EDITORIAL: Naspers’s Van Dijk strikes shrewd deal
CEO gives wary investors reasons to believe Prosus is not about to squander its Tencent windfall
For a company that flaunted a hefty $15bn war chest, one can be forgiven for thinking Prosus would be gung-ho in the M&A scene. No such thing.
Prosus, Naspers’s global internet arm with a primary listing in Amsterdam, has unveiled a nearly R70bn offer to buy BillDesk, an Indian payment gateway company.
It is not uncommon for deep-pocketed, high-profile companies to use special purpose vehicles under a different name to pitch offers so that sellers would not use publicly available information about their M&A budget or balance sheet strength to demand higher prices.
But Prosus did not fall back on such tricks, making a bid as one of the world’s biggest tech investors alongside Facebook, Alphabet and Softbank that valued BillDesk at about 20% its revenue for the year to the end of March — well below 90 times the revenue for Dutch rival Adyen and closer to well-established payments giant PayPal, whose more than $330bn market capitalisation values it about 13 times its revenue.
You would think the price would be at least next to PayTM, an Indian fintech super app that also offers a payment gateway, and one whose success has convinced investors and executives to make high stakes gambles on the country’s digitalisation. PayTM would be worth about 60 times revenue if it achieves the $25bn valuation in a stock market flotation towards the end of October.
It is not the first time Bob van Dijk, the Dutchman at the helm of SA’s biggest company by market value, has given wary investors reasons to believe that Prosus is not about to squander the Tencent windfall even as he faces pressure to show that Prosus is more than its nearly $200bn stake in China’s internet titan.
Even before the pandemic hastened the trend towards online shopping, food delivery and other technology platforms, and unleashed the search for new income streams, Prosus investors were reluctant to give Van Dijk the thumbs up when he tried to buy a large UK food delivery business, Just Eat, for $8bn.
He abandoned the deal in early 2020, but only to be back in the M&A scene a few months later after the pandemic sparked a global hunt for consumer internet takeover targets, pushing up valuations to levels that were difficult to justify for Van Dijk, who has laid out a coherent plan to build Prosus on four pillars: online payments, education, food delivery and classifieds. These categories enjoy booming demand from consumers ordered to stay at home across the world in the global fight to contain the Covid-19 pandemic.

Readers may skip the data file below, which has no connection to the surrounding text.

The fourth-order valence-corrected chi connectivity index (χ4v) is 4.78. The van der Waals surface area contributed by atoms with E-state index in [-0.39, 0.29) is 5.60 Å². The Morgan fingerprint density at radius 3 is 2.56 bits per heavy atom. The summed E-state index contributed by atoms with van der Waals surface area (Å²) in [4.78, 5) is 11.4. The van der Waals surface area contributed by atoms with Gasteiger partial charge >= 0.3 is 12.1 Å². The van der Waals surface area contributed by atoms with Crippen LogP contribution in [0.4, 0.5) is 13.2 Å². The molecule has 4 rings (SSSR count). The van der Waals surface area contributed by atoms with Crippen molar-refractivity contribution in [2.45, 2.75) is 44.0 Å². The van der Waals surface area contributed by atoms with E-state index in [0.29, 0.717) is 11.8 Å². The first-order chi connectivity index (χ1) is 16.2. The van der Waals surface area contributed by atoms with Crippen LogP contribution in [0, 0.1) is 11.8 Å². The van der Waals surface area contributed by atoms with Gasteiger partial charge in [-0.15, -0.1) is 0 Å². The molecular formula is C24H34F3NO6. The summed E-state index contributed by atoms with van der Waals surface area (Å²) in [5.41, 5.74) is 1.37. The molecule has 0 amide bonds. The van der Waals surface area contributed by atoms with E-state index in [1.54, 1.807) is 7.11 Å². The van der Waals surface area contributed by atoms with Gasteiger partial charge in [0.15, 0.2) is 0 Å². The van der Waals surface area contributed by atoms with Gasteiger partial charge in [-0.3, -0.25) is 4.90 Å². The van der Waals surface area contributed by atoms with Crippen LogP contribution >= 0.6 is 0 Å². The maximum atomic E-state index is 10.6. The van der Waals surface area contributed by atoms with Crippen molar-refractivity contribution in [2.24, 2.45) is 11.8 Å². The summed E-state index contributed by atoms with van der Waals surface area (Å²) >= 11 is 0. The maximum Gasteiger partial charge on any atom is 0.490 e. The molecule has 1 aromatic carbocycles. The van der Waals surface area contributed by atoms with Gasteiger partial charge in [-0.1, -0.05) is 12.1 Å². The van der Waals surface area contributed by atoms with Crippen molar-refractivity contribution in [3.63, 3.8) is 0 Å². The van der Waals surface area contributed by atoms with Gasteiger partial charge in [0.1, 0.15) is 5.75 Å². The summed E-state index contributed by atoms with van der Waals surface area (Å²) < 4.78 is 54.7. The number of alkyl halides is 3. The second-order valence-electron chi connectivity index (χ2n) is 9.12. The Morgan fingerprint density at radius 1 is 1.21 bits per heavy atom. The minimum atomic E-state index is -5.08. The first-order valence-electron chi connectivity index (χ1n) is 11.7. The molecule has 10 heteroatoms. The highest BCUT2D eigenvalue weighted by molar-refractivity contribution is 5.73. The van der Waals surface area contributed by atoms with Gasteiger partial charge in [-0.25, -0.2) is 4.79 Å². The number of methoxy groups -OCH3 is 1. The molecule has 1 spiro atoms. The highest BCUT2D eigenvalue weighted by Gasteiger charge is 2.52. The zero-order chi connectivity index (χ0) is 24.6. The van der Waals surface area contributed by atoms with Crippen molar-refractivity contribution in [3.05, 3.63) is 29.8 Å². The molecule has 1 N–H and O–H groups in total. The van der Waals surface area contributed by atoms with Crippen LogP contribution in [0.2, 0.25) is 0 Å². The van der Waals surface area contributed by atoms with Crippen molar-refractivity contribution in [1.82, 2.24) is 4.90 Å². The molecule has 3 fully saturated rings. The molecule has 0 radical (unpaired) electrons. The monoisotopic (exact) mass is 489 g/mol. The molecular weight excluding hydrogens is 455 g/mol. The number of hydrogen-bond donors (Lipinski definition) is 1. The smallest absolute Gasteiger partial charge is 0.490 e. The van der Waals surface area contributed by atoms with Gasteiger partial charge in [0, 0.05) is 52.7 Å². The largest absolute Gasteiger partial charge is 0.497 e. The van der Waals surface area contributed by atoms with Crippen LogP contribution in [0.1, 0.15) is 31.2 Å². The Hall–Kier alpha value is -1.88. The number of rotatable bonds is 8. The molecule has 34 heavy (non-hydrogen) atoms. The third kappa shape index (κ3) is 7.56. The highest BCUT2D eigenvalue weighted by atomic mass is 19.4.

In what is a seller’s market, shareholders would have rightly frowned upon an attempt to deploy a R120bn M&A budget Prosus flaunted in April 2020 to outbid a rival offer for eBay’s classifieds business. He had put in a $9bn cash offer.
If the reaction of the share price is anything to go by, it is the sort of capital discipline that kept shareholders on Van Dijk’s side after he unveiled the BillDesk deal, whose industrial merits are unassailable for the company that has identified online payments as the next growth area. BillDesk substantially bulks up Prosus’s payments business in India, almost tripling the total value of payments handled by the SA company’s PayU division to almost $150bn.
Furthermore, the deal hands Prosus a profitable business which makes money from a technology that allows clients from Wal-Mart’s Indian online store Flipkart to Amazon.com to accept different types of payments on their sites, as well as a bigger pool of users from which to sell PayU’s microlending service. PayU uses payments data to help it assess the risk that a loan will not be repaid.
Unlike China, whose opaque, arbitrary regulatory environment is contributing to an investment climate that is increasingly hostile towards foreign businesses, India is friendlier and also boasts a large population. Returns will not come quickly, but given what is on offer in a country of more than 1-billion people, Van Dijk struck a shrewd deal.
Clarification: September 7 2021
The article has been republished to add to missing word in the tenth paragraph.
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